But while the worksite’s physical requirements and social landscape have changed, the myth that construction workers need to be fearless, hard-working, hard-driving risk-takers persists.
The myth of more in the construction industry
Workers who take risks and push themselves to work longer shifts receive more pay as a reward.
The more hours you work and the more work you do, the more money you can earn. So, as a result, employees push their bodies and minds beyond their safe and natural limits.
There’s also a stigma around employees who take time off for personal matters. As a result, these workers are often considered weak and unreliable and typically overlooked for promotion.
However, workers who persist in these practices are not only rewarded with better compensation; they often end up in leadership roles due to their ‘work ethic.’
Unfortunately, this strengthens the ‘hard worker’ fallacy and supports the dangerous myth that risk and extended work shifts are the only way to succeed in construction.
Unfortunately, this cycle results in tired, distracted workers taking risks, getting injured, and worse—losing their lives.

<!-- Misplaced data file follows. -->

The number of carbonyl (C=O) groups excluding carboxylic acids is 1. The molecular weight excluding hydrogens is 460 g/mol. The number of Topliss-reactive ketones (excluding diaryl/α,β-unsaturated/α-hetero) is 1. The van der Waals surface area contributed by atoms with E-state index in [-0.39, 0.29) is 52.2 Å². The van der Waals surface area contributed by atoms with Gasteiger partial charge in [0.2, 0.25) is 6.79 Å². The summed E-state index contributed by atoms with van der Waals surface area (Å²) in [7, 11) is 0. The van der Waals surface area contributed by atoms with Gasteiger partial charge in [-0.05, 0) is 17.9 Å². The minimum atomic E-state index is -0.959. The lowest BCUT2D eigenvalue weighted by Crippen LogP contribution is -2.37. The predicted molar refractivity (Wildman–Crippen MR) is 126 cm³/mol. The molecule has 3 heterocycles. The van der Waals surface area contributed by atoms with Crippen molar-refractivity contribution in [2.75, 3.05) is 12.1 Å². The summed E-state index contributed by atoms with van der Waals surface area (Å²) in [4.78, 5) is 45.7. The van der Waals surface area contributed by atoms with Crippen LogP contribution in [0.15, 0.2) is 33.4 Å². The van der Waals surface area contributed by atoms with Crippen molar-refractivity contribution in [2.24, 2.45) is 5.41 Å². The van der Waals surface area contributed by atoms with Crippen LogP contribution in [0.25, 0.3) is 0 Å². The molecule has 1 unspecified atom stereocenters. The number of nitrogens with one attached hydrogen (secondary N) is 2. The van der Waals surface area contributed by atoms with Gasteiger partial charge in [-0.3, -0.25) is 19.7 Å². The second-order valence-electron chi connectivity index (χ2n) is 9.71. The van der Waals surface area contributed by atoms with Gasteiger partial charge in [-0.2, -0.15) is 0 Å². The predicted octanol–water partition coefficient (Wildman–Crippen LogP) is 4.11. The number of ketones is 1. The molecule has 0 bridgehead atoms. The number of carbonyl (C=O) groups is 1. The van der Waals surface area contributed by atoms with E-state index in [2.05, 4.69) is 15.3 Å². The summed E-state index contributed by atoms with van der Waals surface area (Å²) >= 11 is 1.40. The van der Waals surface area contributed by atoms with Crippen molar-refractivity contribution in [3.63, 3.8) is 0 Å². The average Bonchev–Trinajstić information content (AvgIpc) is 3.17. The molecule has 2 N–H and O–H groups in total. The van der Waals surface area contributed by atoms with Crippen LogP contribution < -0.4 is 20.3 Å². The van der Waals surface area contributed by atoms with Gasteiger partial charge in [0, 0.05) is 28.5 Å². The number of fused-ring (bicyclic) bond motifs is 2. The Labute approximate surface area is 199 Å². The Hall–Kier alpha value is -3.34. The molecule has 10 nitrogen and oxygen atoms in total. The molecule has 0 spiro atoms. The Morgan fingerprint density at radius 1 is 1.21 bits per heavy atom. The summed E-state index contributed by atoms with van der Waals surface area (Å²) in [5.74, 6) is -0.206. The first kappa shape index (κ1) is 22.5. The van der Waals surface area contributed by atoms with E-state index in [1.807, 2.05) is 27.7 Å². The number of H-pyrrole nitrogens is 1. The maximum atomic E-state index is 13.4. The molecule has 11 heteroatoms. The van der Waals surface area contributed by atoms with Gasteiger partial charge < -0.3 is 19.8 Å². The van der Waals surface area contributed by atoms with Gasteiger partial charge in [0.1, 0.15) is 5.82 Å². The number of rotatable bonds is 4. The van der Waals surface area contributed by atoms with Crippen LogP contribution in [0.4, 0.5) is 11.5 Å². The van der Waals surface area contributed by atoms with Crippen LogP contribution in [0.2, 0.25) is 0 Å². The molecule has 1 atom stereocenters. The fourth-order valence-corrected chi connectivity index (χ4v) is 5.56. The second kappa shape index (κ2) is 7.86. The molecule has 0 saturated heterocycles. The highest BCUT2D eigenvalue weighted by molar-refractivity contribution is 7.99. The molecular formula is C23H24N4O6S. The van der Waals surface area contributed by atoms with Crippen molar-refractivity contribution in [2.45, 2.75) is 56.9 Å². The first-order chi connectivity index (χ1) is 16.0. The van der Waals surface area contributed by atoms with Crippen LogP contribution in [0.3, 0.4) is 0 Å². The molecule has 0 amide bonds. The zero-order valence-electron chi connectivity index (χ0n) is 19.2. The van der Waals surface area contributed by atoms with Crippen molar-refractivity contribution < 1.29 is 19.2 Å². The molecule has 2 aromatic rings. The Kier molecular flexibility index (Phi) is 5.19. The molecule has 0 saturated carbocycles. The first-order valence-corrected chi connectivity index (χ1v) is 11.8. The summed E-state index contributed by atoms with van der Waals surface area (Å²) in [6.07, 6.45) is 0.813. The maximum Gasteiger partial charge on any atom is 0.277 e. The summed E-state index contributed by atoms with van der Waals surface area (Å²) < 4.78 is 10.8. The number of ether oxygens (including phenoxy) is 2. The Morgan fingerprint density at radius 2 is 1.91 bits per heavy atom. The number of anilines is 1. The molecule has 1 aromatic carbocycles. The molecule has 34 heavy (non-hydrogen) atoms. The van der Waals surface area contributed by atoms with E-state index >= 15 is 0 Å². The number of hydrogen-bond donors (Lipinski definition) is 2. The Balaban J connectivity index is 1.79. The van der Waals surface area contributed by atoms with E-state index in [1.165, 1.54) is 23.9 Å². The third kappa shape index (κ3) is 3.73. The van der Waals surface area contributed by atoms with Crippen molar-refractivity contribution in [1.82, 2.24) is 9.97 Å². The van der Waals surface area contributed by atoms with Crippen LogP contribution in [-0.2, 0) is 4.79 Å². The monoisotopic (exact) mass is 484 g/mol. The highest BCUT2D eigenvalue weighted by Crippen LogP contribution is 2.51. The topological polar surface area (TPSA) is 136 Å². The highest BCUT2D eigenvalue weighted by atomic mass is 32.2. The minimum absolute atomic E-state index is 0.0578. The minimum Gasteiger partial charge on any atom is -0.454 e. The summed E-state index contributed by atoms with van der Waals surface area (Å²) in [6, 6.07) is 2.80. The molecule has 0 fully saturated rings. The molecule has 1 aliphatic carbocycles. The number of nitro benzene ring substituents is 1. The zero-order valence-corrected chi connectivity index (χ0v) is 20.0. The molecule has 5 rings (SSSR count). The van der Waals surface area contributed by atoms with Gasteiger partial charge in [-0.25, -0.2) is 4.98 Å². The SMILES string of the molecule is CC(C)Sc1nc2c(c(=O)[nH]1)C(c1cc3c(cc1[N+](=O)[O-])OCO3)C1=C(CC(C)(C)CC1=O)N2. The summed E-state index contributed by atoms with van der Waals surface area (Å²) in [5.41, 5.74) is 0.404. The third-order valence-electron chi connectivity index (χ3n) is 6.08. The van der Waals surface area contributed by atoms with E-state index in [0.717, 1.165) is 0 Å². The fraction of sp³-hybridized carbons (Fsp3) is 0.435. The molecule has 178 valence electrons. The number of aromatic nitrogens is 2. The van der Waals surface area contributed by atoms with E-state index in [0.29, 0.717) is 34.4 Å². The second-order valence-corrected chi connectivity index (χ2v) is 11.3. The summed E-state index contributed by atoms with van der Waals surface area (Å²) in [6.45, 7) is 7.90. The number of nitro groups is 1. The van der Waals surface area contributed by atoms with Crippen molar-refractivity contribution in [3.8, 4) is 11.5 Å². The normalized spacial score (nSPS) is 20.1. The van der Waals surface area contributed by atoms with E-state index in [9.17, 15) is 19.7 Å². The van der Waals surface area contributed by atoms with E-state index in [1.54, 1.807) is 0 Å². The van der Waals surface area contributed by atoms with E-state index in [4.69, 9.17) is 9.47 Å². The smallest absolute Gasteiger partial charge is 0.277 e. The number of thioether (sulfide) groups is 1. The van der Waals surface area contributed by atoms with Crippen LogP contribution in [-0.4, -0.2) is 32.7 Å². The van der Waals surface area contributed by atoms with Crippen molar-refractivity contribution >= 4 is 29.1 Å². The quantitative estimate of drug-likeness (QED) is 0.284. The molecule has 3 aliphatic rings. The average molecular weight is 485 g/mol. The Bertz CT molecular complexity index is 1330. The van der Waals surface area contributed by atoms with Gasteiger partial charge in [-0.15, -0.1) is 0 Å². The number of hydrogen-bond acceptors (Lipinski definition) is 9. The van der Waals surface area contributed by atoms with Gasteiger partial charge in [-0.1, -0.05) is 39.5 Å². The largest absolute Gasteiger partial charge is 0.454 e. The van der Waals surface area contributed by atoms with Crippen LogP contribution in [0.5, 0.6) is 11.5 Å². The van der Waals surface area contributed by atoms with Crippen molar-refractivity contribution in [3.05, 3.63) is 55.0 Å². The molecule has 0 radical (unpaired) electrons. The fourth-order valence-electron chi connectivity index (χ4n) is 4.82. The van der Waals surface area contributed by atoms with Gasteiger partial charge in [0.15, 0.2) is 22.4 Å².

And all for the sake of a paycheck or a promotion?
We have to do better.
The role of leadership in construction safety
Leadership builds the culture of an organization.
And just as the hard-driving risk-taking leaders build cultures that mirror and reward those values, we can also reverse that cycle.
Our mission is to develop a safety-oriented culture that rewards mental health awareness and physical wellness culture that sustains a firm commitment to occupational safety standards.
But it has to start at the top.
“…in my experience, most troubles and possibilities for improvement add up to something like this: 94% belongs to the system (responsibility of management)…”—W. Edwards Deming ‘Out of the Crisis,’ page 315
Safety on the construction site begins in the C-Suite
A commitment to worker safety, mental health, and physical well-being requires more than lip service or lofty visions written into mission statements.
Health, wellness, and occupational safety must be part of an ongoing dialogue that includes every team member.
C-Suite executives need to communicate these values by allocating the resources necessary to prioritize their workforce’s physical and emotional well-being.
Project managers, superintendents, and crew leaders must support these initiatives by promoting safety on the job site.